|Writers:||Seth W. Owen, Luke Scott|
|Released:||Friday, September 2, 2016|
|Studio:||20th Century Fox|
|Rating:||Under 17 requires accompanying parent or adult guardian.|
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Morgan 4K Ultra HD Review
Morgan tells the story of a young girl (Anya Taylor-Joy; The Witch) who is the product of a corporations genetic experiments. After an incident in the lab that she is being kept in, a risk-management consultant, Lee Weathers, (Kate Mara; The Martian), is sent to see how the corporation should proceed with it's experiment. Of course, not everyone is on board with having Lee at the Morgan compound, and when emotions run high, all hell breaks loose.
The cast and the direction of Morgan take a B rated story and elevate it to new heights. Kate Mara is a pleasure to watch on screen. Her performance, as usual, is top notch. She fully immerses herself into every role she has and this is no exception. Anya Taylor-Joy was an excellent choice to play the title character. Without knowing anything about the character, you can easily tell something is off with "Morgan" just by the way Anya Taylor-Joy moves and speaks. The rest of the cast, featuring Rose Leslie (Game of Thrones), Toby Jones (Wayward Pines), Michelle Yeoh (Crouching Tiger, Hidden Dragon), and Jennifer Jason Leigh (Hateful Eight), handle their roles equally as well, making for a very compelling viewing experience.
First-time feature-length film director Luke Scott does a great job with this film. Whether it be his casting choices or his direction, he certainly deserves the family name and directing experience that goes along with it. While Morgan certainly has its share of close up shots, Scott is not afraid to pull back and show wide angles during some scenes. The editing and pacing never let up and leaves you wanting more by the end of the film.
It is for this pacing reason, and possibly at the behest of the studio, that Morgan has a very short run-time of 92 minutes. This, unfortunately, hinders the story from expanding beyond its thriller format to a more thought-provoking drama. Unfortunately, since Morgan didn't do well at the box office, we will never get to see what could have happened with a prequel or sequel to the film that could provide these more dramatic elements.
4k Ultra HD is still a relatively new format; however, the studios have definitely committed to it fully with the quality of reproduction of their films. Morgan is no exception. Presented in 2160p, the blacks are spot on. Color reproduction is so life-like that outdoor scenes make one feel like you are actually looking through a window instead of a television set. Until something better comes along, this is one film that should be used to showcase your 4K collection to guests.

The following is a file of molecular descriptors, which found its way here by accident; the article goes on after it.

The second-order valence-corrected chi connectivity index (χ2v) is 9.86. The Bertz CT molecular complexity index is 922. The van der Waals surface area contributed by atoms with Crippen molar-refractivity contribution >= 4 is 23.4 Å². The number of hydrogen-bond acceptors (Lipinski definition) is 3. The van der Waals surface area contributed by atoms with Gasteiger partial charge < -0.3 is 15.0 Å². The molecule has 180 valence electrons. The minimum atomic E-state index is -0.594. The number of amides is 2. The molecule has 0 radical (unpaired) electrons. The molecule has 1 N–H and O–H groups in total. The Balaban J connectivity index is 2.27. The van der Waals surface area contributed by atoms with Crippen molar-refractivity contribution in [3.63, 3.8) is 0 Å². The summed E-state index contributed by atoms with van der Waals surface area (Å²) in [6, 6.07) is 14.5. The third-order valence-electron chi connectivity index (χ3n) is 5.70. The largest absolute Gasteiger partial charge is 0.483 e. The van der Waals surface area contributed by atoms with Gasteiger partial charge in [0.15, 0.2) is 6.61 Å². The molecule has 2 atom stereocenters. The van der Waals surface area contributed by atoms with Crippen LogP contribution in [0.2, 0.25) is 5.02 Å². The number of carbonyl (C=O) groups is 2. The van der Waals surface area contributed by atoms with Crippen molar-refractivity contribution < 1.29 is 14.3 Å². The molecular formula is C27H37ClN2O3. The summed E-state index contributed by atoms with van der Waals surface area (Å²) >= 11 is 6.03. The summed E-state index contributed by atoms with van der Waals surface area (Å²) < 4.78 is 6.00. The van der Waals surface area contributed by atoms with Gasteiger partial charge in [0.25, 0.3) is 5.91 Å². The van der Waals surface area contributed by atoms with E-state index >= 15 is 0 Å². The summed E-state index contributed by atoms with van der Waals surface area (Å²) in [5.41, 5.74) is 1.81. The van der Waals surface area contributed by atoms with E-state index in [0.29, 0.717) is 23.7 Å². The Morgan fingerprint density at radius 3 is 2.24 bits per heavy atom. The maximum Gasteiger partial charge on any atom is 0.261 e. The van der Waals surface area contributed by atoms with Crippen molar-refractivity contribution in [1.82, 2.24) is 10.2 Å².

While the video reproduction of Morgan is top notch, unfortunately, the same can not be said for the English DTS-HD MA 7.1 audio soundtrack for the film. While the dialog is extremely crisp and clear, the underlying rear channels are underutilized in the film, even during some of the action scenes.
As with most 4K UHD titles, the special features of Morgan and contained on the Blu-ray disc in the package. Instead of just going for the now normal "fluff" featurettes contained on most titles, Morgan contains quite a substantial amount of special features including:
- Modified Organism: The Science Behind Morgan — While Morgan was a morbid cautionary tale of genetic tampering, this special features on the Blu-ray helps to instill hope in the viewer about the science of gene splicing and genetic engineering. This featurette combines interviews with professionals in the genetic field along with clips of the film.
- Deleted Scenes — The featurette is about six minutes in length, showcasing a few scenes that ended up on the cutting room floor. Even though these scenes were mostly exposition, they would have added a bit more depth to the overall film.
- Loom – Luke Scott's 2012 short film starring Giovanni Ribisi (Ted) and Jelly Howie (Knight of Cups) dealing, yet again, genetic modification - this time with meat. Just like the main feature film, this short showcases the dangers of genetic tampering and its consequences.
While Morgan was not a successful theatrical draw for audiences, hopefully, it can find new life in the home entertainment market. The story is very well crafted, directing and cast are top-notch, and the story is certainly relevant in today's world.
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